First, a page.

It is amazing, in the real sense of that word, what makes it onto the front page of newspapers sometimes. Last weekend’s Sunday Telegraph was one such example. ‘Malcolm’s Mates’ ran the headline, accompanying an ‘exclusive’ by Glenn Milne with claims by former Labor grandees and staffers that the Opposition Leader, at the time of the 1999 Republic Referendum, approached them wanting to join the Labor Party and become a key frontbencher in Kim Beazley’s opposition.

So why shouldn’t this be a front page story? Two reasons. One it’s been said before. One of the people quoted in the story David Britton, who had some involvement in the republican movement but who was not on the 1999 Referendum campaign team, ran a similar claim up the mast back in 2000 when Mr Turnbull announced he was joining the Liberal Party. It made front page news in The Australian at the time but the story didn’t go anywhere.

But the more substantive reason as to why the Sunday Telegraph story was not worthy of front page billing was that it does not gel with the memories of some of us who were with Turnbull at the time.

I was not involved in every telephone call, email exchange or face to face meeting Malcolm had with Labor or Liberal politicians retired or active, during the seven months I worked for him as campaign director of the Yes Referendum campaign, but I am certainly aware of tension between Labor people and our campaign and that Malcolm expressed interested in joining the Liberal Party just after the Referendum despite he, and many of us, feeling less than charitable about the leader of that Party’s role in wrecking the dream of an Australian Head of State.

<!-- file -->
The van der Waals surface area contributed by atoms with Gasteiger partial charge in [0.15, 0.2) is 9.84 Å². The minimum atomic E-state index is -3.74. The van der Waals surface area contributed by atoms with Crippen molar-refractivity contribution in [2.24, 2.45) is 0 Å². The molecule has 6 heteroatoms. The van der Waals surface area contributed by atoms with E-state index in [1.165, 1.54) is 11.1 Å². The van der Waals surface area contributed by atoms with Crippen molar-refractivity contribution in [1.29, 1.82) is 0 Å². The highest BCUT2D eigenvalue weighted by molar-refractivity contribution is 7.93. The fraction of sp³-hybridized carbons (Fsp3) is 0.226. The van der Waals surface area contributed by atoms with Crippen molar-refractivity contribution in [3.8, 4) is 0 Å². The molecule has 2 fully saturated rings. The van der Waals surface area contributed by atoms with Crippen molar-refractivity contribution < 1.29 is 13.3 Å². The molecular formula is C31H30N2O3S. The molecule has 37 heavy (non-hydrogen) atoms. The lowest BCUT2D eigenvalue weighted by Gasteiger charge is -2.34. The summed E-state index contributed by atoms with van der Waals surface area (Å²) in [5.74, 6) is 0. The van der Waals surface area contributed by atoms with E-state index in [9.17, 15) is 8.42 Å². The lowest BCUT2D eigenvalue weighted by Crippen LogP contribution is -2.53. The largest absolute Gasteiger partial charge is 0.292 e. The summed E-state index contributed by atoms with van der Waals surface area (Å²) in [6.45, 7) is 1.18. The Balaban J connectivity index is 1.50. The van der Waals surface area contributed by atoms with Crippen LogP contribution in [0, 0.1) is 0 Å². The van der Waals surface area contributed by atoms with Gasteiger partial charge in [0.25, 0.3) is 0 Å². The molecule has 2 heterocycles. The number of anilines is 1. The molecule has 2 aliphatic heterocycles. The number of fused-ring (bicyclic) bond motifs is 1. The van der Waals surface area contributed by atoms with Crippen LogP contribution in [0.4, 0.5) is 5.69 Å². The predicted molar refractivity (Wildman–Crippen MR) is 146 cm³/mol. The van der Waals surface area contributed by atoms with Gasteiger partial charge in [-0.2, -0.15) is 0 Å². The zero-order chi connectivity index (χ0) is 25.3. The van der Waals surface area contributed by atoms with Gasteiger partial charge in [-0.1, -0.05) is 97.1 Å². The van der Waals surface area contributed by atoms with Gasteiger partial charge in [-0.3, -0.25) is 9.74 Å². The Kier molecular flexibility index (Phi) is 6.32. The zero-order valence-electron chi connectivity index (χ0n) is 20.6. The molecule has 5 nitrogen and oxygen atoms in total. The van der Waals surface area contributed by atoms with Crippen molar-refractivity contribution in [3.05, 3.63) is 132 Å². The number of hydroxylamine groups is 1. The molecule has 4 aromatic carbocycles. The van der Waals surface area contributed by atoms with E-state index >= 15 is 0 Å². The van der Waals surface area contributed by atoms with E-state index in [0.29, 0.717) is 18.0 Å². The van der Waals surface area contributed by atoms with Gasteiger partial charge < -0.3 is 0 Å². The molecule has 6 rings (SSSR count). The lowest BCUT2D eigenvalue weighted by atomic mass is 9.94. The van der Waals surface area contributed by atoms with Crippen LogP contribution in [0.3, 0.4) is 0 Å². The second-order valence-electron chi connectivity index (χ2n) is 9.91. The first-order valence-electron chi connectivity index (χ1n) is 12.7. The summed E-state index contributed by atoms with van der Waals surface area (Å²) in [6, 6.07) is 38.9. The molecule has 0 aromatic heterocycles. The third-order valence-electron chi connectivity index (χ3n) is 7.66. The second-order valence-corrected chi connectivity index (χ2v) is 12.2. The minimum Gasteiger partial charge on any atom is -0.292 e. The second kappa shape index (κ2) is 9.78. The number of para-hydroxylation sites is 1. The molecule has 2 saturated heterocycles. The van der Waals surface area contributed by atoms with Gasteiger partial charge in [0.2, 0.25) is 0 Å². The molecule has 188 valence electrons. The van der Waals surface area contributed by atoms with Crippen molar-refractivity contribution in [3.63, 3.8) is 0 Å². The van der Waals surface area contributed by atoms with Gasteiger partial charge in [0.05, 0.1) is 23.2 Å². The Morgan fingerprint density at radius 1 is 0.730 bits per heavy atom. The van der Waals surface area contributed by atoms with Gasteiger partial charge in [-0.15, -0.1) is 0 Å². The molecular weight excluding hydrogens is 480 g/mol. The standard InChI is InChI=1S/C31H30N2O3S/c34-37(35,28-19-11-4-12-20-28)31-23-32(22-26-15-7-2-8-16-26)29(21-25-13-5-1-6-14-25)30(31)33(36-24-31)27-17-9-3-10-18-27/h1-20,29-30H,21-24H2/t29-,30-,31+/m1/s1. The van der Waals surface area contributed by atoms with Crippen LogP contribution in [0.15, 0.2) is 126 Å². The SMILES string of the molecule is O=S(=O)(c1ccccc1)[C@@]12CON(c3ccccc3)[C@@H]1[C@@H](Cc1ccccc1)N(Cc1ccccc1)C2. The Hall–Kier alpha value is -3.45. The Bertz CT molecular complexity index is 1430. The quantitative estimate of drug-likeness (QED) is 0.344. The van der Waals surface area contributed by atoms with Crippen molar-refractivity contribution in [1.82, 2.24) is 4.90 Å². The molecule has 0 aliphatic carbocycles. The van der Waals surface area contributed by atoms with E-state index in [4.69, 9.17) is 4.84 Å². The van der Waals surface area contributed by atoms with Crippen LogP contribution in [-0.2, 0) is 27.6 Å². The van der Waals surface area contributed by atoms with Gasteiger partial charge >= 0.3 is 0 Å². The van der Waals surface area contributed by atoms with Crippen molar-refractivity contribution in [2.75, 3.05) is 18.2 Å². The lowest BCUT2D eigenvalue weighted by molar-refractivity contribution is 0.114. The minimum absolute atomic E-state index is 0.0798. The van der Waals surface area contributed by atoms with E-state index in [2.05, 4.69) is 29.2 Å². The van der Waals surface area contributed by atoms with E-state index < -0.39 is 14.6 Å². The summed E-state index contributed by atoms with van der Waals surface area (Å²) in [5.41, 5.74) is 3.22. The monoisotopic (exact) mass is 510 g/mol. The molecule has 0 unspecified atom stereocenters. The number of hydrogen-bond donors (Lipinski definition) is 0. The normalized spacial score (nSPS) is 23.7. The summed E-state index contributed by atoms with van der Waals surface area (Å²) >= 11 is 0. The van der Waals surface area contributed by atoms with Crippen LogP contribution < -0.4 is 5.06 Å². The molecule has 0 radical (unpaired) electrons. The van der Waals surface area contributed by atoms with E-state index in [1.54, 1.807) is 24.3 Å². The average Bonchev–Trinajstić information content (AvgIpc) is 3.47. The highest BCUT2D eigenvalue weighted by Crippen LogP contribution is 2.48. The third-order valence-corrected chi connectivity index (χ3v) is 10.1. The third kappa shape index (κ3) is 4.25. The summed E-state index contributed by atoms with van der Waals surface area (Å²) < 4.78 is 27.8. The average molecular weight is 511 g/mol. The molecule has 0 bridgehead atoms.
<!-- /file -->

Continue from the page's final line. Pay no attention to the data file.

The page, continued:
On more than one occasion Labor members told me during the campaign that they were less than enthusiastic about getting involved in the grunt work of the campaign because Turnbull and I were Liberals — at that time I was. I never heard any Labor person, and I dealt with some very senior people, floating the idea of Malcolm being one of theirs.

In late 1999 and early 2000, in other words around the time it is claimed that Turnbull was making approaches about the ALP, I introduced Jason Falinski to Malcolm. Falinski was, and is, a talented moderate Liberal, and now involved in local government in Sydney but who was at that time living in the Wentworth electorate, Turnbull’s backyard. Malcolm was keen to get to know key Liberals and Falinski was a friend of mine.

Falinski and I discussed, again on more than one occasion between ourselves and with at least one other very senior New South Wales Liberal official over a Saturday morning coffee in early 2000, that Malcolm wanted to get involved in the Liberal Party and that he had expressed that interest to both of us. The rest is history of course, because Turnbull rolled his sleeves up with his customary enthusiasm and is where he is today.

Oh and a final word. I do not claim to have had any role in helping Malcolm rise to the top of the Liberals — he did that himself. But what I do know is that the Sunday Telegraph’s story was not what I would call a hard-edged earth shattering piece of news. Nothing of the sort.

Greg Barns was Campaign Director for the 1999 Yes campaign and took over as Chair of the Australian Republican Movement from Malcolm Turnbull in 2000.

Peter Fray

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